5th Sunday in Ordinary Time Year C - 6/2/2022 - Gospel: Lk 5: 1-11
Catch - Not Caught
After Jesus had finished talking, He told Peter to cast out his net. 'Put out into deep water and pay out your nets for a catch' 5:4. Peter confessed that he had worked hard all night and caught nothing, 'but if you say so I will pay out the nets' 5: 6. Following Jesus' instruction, Peter had the huge catch. It was probably the biggest catch that he had never had in his entire profession. Whenever people hear broadcasting about news of miracles that had happened elsewhere, people from near and far would come to that place, praying for healing of their own or for the healing of their loved ones. Peter, the fisherman, had no such desire. He had a different outlook. Listening to Jesus, he loved and respect the man, but didn't realize that Jesus was the Holy One of God. After the huge catch, Peter felt at Jesus' knees saying, 'Leave me, Lord: I am a sinful man'. Lk 5,9. Peter felt nervous, unworthy, and overwhelmed with fear to stand by the Holy One. Learning from Peter, at the consecration of bread and wine, we kneel to show our utmost respect for the Eucharist.

'Put the nets in deep water and have a huge catch'.
The words: 'deep water and catch' need to pay due attention. They probably have different meanings. Small fish stay and have their prey in shallow water. Small fish stay away from deep water for survival, to avoid being the victim of big fish. Deep water is home to of big fish. A single big fish has more value and is worth much more than many little ones. Deep water is also an unknown territory. It is a place which is worth to exploring because of the unknown factor. Going into deep water requires experience and trust- trust of your own ability to handle a danger situation. In this case, Peter had faith in Jesus; he believed Jesus would not ask him to go to a place that could cause him harm. He was rewarded, a huge catch, for his faith and trust in Jesus. In spirituality, 'deep water' means the unknown corners of our soul that needs the light of Christ.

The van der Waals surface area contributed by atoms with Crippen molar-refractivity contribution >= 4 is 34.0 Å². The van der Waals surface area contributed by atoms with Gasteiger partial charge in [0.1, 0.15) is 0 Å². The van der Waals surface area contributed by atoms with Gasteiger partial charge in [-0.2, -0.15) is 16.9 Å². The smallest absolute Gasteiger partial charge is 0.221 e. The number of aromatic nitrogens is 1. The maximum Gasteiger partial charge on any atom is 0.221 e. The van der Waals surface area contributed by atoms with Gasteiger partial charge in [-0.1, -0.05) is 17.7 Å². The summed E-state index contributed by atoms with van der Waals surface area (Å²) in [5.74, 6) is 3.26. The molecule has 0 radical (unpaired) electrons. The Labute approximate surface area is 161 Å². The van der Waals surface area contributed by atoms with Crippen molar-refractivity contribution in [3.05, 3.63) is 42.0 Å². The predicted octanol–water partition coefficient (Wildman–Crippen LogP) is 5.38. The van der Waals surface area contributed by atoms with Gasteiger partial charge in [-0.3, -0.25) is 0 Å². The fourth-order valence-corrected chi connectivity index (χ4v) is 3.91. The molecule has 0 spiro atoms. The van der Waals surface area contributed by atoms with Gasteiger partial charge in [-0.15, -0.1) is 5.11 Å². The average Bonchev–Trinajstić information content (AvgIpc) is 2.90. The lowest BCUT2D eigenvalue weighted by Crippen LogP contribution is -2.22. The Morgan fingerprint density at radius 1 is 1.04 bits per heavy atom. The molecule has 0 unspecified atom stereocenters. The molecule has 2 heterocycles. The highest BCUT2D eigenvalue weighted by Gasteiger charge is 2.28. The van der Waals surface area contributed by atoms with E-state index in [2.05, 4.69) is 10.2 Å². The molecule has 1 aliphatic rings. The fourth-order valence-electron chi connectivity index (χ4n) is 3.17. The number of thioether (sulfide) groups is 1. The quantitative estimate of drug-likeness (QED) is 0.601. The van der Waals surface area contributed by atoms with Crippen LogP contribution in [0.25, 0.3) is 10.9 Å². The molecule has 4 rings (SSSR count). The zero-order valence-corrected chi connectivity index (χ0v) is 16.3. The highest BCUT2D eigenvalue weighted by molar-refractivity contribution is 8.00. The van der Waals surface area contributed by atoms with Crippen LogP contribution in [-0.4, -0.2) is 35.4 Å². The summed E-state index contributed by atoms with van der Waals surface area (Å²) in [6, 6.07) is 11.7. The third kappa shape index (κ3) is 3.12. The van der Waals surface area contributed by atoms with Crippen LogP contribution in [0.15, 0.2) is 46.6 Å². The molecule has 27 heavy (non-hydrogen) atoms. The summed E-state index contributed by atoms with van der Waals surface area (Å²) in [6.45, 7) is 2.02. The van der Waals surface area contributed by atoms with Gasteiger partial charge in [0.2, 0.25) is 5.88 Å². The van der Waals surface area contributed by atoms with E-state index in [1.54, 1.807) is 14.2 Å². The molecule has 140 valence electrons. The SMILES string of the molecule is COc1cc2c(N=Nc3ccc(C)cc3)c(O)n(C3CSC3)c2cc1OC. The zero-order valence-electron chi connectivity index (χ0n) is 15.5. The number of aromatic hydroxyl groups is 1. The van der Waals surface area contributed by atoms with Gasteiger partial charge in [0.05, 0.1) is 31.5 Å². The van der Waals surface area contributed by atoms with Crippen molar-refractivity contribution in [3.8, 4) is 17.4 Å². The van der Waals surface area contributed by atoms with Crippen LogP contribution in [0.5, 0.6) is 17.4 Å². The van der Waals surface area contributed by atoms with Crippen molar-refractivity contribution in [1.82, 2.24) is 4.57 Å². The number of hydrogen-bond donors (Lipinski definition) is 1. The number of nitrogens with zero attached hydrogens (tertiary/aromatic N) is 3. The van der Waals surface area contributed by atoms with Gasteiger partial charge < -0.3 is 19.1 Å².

The word 'catch' is an interesting one; there is a play on word in this context. First, Peter's nets had 'catch' - a huge number of fish. This amazement 'catch' changed Peter's profession for life. Peter's 'catch' was the fish; Jesus' 'catch' was Peter. Jesus' 'catch' was Peter's heart when Jesus said to Peter, 'From now on it is men you will catch 5:11. In this context, the word 'catch' again changes its meaning. Peter's new 'catch' was the countless anonymous souls in his 'new profession', his mission. There is another significant point that needs to draw attention to, because the word 'catch' applied personally to Peter. It happened at the beginning of his mission and also at the ending of his earthly life. Before returning to the Father, Jesus told Peter '.... when you grow old you will stretch out your hands, and somebody else will put a belt round you and take you where you would rather not go. In these words He indicated the kind of death by which Peter would give glory to God'. Jn 21,18b-19

Being God's 'catch' means to have life. Being man's 'catch' means death. In the case of Peter, being man's 'catch' allowed God's glory shine to mankind.

There is a huge different between 'catching fish' and 'catching men'. A 'catch' of fish is alive, and then fish will be killed for food. A 'catch' of men is spiritual dead, but Jesus gives them life and everlasting life. When believers are man's 'catch' because of the followers of Jesus; it means to give glory to God.